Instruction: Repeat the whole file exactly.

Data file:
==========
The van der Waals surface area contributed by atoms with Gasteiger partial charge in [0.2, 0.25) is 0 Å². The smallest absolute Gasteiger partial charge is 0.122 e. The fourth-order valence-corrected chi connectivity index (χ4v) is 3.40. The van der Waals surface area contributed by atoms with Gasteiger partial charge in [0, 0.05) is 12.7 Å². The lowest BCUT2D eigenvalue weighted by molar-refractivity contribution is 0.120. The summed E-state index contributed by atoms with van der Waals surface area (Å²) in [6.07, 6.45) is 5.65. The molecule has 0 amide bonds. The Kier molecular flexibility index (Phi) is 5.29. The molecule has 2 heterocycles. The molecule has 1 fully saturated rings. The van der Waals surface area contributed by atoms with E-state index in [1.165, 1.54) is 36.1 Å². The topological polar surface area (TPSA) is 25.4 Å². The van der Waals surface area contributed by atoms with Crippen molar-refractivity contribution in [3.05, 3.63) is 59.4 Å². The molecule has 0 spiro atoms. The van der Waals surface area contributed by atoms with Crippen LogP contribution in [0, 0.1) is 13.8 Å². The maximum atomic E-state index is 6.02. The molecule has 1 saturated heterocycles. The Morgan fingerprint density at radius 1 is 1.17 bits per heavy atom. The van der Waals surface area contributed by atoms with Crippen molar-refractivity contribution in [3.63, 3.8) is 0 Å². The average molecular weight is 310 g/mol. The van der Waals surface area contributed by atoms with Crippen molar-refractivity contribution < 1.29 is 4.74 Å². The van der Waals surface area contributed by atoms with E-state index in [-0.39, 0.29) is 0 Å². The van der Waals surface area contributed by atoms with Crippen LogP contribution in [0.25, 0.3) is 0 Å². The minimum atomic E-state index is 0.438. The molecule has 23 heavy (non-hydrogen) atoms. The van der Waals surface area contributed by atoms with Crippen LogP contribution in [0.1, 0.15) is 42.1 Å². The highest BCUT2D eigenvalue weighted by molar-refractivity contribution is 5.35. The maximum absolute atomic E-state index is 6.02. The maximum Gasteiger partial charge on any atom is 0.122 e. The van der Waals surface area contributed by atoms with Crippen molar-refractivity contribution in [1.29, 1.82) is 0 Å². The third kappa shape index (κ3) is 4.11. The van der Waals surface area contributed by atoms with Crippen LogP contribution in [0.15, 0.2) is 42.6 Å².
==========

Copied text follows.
The van der Waals surface area contributed by atoms with Gasteiger partial charge in [0.2, 0.25) is 0 Å². The smallest absolute Gasteiger partial charge is 0.122 e. The fourth-order valence-corrected chi connectivity index (χ4v) is 3.40. The van der Waals surface area contributed by atoms with Gasteiger partial charge in [0, 0.05) is 12.7 Å². The lowest BCUT2D eigenvalue weighted by molar-refractivity contribution is 0.120. The summed E-state index contributed by atoms with van der Waals surface area (Å²) in [6.07, 6.45) is 5.65. The molecule has 0 amide bonds. The Kier molecular flexibility index (Phi) is 5.29. The molecule has 2 heterocycles. The molecule has 1 fully saturated rings. The van der Waals surface area contributed by atoms with E-state index in [1.165, 1.54) is 36.1 Å². The topological polar surface area (TPSA) is 25.4 Å². The van der Waals surface area contributed by atoms with Crippen molar-refractivity contribution in [3.05, 3.63) is 59.4 Å². The molecule has 0 spiro atoms. The van der Waals surface area contributed by atoms with Crippen LogP contribution in [0, 0.1) is 13.8 Å². The maximum atomic E-state index is 6.02. The molecule has 1 saturated heterocycles. The Morgan fingerprint density at radius 1 is 1.17 bits per heavy atom. The van der Waals surface area contributed by atoms with Crippen molar-refractivity contribution in [3.63, 3.8) is 0 Å². The average molecular weight is 310 g/mol. The van der Waals surface area contributed by atoms with Crippen molar-refractivity contribution < 1.29 is 4.74 Å². The van der Waals surface area contributed by atoms with E-state index in [-0.39, 0.29) is 0 Å². The van der Waals surface area contributed by atoms with Crippen LogP contribution in [0.25, 0.3) is 0 Å². The minimum atomic E-state index is 0.438. The molecule has 23 heavy (non-hydrogen) atoms. The van der Waals surface area contributed by atoms with Crippen LogP contribution in [0.1, 0.15) is 42.1 Å². The highest BCUT2D eigenvalue weighted by molar-refractivity contribution is 5.35. The maximum absolute atomic E-state index is 6.02. The maximum Gasteiger partial charge on any atom is 0.122 e. The van der Waals surface area contributed by atoms with Crippen molar-refractivity contribution in [1.29, 1.82) is 0 Å². The third kappa shape index (κ3) is 4.11. The van der Waals surface area contributed by atoms with Crippen LogP contribution in [0.15, 0.2) is 42.6 Å².